by Brad Racino | inewsource
Security guards who patrol San Diego’s train stations and trolleys have told inewsource that their employer — Universal Protection Service — has met their concerns about safety with hostility. One officer said he left the company as a direct result.
inewsource raised serious questions about public safety, officer safety and contract oversight of the county’s transit system in an investigation last month. In response, the Metropolitan Transit System (MTS) promised scrutiny of its contract with Universal. Results are supposed to be reported to the MTS board of directors tomorrow.
Universal is the nation’s fifth-largest private security company, and works under a $23 million contract with MTS. Under the terms of the contract, Universal provides both armed and unarmed guards who patrol, protect and arrest throughout the agency’s 53 transit stations and 160 trolleys running between downtown San Diego and the Mexican border.
During a security briefing last Friday, a number of the armed private officers raised concerns about their late-night patrols — asking their sergeant whether working in pairs during peak high-risk hours would be possible.
The officers told inewsource that last week’s shooting at the Chula Vista Bayfront/E Street trolley station has left them unnerved during solitary nighttime patrols.
The officers, who asked not to be named because they feared they would be fired, told inewsource their concerns were met by an angry MTS manager as they were writing their recommendations on official paperwork.
The manager, Frank Amezcua, works as MTS’s head of field operations, along with Universal Capt. Dennis Jackson. Jackson told officers that if they don’t feel safe, he would find them someplace “where they do feel safe,” according to multiple officers present.
“It sounded like we were going to be reprimanded,” one officer said, “when we’re expressing a genuine officer safety issue.”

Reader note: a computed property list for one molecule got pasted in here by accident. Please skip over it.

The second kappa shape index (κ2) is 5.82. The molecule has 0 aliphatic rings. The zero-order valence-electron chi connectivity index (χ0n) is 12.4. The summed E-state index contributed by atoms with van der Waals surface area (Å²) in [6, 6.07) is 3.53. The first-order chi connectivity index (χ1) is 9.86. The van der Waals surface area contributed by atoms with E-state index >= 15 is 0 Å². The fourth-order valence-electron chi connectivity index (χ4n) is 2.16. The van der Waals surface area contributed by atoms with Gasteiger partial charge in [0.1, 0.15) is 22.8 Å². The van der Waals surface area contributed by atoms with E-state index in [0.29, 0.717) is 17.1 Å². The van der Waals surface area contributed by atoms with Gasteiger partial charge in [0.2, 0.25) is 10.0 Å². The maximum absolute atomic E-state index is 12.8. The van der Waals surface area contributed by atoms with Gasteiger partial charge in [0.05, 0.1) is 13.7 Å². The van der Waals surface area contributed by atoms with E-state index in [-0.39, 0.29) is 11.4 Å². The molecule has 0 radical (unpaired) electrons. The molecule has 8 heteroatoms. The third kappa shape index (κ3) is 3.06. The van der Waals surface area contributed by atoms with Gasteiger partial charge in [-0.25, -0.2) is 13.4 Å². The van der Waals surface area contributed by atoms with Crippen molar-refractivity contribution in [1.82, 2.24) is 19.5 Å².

The agency’s response to safety concerns lead Universal Officer Michael Medrano to resign this past Friday.
Medrano related this example:
He and two officers were aboard a south-bound trolley Thursday night when a supervisor’s phone call ordered them back to the station. Once there, the three were “interrogated” by multiple supervisors as to why the officers were patrolling together — instead of splitting up.
“I heard about all the shootings and everything going on down south,” Medrano told inewsource, “so I stepped on board with [the officers] for safety reasons.”
Medrano, who’s worked as a private security officer for Universal for the past three years, said the late-night shifts along the trolley lines — especially the route running south toward Mexico — are becoming more dangerous, and officers are often left to fend for themselves during patrols.
“If they really cared about safety,” he said, “why would they want to send a single transit officer into bad areas by themselves?
“Look at law enforcement,” one officer told inewsource, “at night those guys are all paired up.”
Medrano was asked to turn in his badge and equipment and was escorted off-property. The following day, he said, a supervisor called to ask if he could cover a shift, “like nothing ever happened.”
“I told them they already have my stuff,” he said, “so if they’re going to be treating me unjustly like that, I don’t want to work for them, and that’s when I quit.”
Medrano joins more than twelve other officers who have told inewsource how unprepared and untrained they are for most emergency situations — an issue at the center of last month’s investigation.
inewsource tried to reach an MTS spokesman for comment on Wednesday, but was unsuccessful.
In response to the inewsource investigation in February, the MTS Board of Directors asked staff for an official security report to be given at the board’s public meeting on March 21.